I can find lots of free "single-purpose" planning tools on the internet, tax planners, sustainable withdrawal rate calculators, life expectancy calculators, Social Security optimizers, RMD calculators, asset allocators, etc. Is there an advantage to incorporating them into a single program like MaxiFi?
All our financial decisions are interconnected. Take life insurance. You can't decide how much to buy until you know the living standard you need to insure. But your sustainable living standard (if no one dies) depends on the amount of insurance premiums you'll be paying. So, your living standard and life insurance needs must be jointly calculated. MaxiFi does this. It jointly handles all the factors you mention and more. The advantage of MaxiFi's integrated financial planning is that all its suggestions and calculations, including federal and state taxes, are absolutely internally consistent. If you use piecemeal calculators you'll get a set of suggestions that don't add up.
MaxiFi asks for only a few of my expenses as input. Why is that?
MaxiFi asks you to specify your "off the top" expenses on housing and other must-spend items, like alimony payments, out-of-pocket medical expenses, or college tuition. These expenditures are like negative income. Your other resources less a) these off-the-top expenses and b) your lifetime taxes determine your lifetime budget — what you can spend on a discretionary basis over the rest of your life. MaxiFi then smooths this spending. If we were to ask you to specify everything you were going to spend each year, year in and year out, you'd give us amounts that were either a) unaffordable or b) left some of your lifetime budget on the table.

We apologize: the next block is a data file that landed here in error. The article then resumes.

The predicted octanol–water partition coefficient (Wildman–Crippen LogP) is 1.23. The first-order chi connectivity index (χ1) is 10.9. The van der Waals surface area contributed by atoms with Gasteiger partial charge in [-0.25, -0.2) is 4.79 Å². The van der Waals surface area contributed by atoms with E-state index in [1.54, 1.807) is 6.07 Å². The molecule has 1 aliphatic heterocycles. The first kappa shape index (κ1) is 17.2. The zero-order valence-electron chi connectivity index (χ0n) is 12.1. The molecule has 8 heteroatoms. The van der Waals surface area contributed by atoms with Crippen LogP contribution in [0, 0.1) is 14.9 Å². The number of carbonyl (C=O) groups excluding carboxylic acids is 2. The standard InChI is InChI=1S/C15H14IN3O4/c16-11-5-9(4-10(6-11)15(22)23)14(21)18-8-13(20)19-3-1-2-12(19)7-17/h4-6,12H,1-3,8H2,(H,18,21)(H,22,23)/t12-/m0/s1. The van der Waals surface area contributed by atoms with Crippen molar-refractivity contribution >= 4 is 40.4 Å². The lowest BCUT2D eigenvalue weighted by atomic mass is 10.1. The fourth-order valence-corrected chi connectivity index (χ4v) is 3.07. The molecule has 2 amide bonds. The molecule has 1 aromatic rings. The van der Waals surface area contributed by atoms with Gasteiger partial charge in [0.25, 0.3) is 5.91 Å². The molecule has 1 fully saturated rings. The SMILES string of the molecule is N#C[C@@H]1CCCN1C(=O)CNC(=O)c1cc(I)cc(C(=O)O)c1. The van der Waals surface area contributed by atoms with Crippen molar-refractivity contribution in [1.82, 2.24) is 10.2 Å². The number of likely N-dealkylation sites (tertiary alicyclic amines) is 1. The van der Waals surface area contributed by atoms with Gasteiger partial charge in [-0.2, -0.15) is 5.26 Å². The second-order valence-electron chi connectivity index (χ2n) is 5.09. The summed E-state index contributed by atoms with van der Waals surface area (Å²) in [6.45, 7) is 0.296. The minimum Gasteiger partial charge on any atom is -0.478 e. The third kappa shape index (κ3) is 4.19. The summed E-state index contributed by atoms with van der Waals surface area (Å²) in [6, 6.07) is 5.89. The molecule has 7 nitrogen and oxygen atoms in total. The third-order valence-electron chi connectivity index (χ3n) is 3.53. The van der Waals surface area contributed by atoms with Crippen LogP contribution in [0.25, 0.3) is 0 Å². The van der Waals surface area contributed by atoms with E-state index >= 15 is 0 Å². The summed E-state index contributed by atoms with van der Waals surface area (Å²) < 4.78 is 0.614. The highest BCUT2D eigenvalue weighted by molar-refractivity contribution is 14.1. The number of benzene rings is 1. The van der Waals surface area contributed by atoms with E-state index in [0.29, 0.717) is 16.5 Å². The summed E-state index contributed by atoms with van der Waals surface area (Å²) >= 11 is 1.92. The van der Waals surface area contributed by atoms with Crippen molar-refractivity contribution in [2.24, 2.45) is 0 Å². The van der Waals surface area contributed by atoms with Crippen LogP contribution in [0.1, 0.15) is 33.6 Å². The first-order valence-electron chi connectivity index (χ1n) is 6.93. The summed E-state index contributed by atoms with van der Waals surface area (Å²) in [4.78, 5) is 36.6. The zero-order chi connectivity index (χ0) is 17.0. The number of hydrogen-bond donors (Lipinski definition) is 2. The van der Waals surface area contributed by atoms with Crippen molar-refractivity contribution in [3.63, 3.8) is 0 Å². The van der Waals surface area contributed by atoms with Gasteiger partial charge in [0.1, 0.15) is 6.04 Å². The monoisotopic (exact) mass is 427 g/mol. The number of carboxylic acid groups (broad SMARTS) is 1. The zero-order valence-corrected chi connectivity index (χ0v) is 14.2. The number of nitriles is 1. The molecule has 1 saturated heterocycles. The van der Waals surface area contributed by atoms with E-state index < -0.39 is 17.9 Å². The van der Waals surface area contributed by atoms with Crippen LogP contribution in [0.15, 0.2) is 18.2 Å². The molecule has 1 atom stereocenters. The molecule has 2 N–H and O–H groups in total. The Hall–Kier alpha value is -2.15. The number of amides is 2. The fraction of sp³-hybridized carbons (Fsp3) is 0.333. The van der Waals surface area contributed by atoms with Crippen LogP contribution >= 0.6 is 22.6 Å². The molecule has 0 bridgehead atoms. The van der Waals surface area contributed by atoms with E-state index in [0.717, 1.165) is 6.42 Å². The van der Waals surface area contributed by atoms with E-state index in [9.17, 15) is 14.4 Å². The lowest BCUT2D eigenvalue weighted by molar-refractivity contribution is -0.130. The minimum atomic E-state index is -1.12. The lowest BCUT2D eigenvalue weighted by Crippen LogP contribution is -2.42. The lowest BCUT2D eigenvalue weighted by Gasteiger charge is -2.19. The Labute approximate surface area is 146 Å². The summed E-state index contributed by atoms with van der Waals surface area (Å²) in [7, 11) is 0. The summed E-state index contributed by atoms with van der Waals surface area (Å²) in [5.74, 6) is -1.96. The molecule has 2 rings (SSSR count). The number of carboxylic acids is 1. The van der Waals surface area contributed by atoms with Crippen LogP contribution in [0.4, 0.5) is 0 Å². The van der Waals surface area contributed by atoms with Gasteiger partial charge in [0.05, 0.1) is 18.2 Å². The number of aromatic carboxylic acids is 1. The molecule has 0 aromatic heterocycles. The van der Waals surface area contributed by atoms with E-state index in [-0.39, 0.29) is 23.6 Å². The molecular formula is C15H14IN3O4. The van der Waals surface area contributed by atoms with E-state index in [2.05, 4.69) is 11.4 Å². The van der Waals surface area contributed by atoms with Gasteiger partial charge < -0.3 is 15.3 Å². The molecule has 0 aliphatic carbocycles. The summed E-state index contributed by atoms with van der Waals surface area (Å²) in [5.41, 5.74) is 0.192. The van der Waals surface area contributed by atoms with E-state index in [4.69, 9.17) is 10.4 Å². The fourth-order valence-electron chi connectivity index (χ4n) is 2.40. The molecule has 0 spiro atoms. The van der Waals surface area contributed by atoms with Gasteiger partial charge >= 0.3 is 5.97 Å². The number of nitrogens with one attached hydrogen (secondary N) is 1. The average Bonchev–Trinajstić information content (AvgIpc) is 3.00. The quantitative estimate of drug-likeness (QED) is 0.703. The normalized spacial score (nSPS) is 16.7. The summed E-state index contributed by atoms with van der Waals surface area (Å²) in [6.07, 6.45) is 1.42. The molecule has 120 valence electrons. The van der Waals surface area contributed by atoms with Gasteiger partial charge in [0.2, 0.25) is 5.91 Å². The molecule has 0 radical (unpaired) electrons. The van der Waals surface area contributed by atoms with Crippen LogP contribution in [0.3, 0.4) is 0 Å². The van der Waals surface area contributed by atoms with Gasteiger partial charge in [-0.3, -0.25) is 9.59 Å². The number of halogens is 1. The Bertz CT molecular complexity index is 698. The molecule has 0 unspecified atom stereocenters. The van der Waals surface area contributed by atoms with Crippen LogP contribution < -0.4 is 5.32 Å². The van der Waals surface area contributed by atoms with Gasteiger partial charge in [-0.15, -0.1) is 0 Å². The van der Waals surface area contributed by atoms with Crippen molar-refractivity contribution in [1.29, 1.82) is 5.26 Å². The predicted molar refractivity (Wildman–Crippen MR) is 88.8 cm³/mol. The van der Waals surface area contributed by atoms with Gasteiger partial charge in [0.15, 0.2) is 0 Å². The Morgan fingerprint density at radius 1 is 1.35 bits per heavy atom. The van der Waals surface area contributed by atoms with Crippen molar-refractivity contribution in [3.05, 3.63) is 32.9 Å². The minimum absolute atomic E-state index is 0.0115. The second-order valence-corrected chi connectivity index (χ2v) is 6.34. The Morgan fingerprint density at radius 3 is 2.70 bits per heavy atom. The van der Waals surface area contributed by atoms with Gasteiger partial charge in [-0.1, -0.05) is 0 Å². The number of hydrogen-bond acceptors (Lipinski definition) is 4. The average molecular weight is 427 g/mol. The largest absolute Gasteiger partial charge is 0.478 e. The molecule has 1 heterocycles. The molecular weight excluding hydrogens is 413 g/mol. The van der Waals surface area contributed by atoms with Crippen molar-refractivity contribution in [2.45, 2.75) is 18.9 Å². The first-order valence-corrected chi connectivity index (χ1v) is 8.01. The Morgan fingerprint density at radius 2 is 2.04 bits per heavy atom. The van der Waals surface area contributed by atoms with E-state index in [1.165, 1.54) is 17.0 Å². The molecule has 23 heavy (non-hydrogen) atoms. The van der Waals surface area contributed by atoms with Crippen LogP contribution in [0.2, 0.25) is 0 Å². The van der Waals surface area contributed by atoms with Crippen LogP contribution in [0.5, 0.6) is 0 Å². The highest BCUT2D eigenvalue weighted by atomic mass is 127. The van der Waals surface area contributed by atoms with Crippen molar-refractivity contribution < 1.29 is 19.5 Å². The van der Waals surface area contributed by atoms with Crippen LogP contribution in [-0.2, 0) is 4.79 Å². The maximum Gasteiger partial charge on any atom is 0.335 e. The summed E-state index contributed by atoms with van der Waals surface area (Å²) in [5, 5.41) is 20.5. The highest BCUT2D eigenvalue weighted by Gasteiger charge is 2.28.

Is MaxiFi a "Monte Carlo" simulator?
MaxiFi does Monte Carlo simulations on your living standard. It calculates 500 living standard trajectories you might experience based on how you are investing. It then compares these 500 trajectories with 500 based on investing more safely and 500 based on investing at greater risk. These trajectories take into account that you'll adjust your spending annually in light of how well your investments fare, always with the goal of having a stable living standard. Best yet, MaxiFi combines all of the 500 trajectories in a single index of your average lifetime happiness — what economists call your Expected Lifetime Utility. This index, which takes into account your tolerance for risk, lets you compare in terms of three numbers (one for each of the three sets of 500 trajectories) how your current investment strategy stacks up against investing at less or more risk. Lifetime expected utility maximization is the gold standard of economics-based portfolio guidance.
Can MaxiFi tell me if I should purchase life insurance or an annuity?
Absolutely. It calculates how much term life insurance you need to hold each year to ensure survivors have the same living standard to the dollar had you not died. It also shows you how much higher or lower your living standard will be if you purchase an annuity.
Can I perform what-if analyses with MaxiFi? What kinds of things can I test?
You can set up as many alternative profiles as you'd like and compare them against your base case in terms of their lifetime discretionary spending. For example, you can easily learn how much more you'll get to spend if you downsize or if you go back to work or if you switch jobs or if you annuitize your retirement accounts or if you wait to take your Social Security benefits.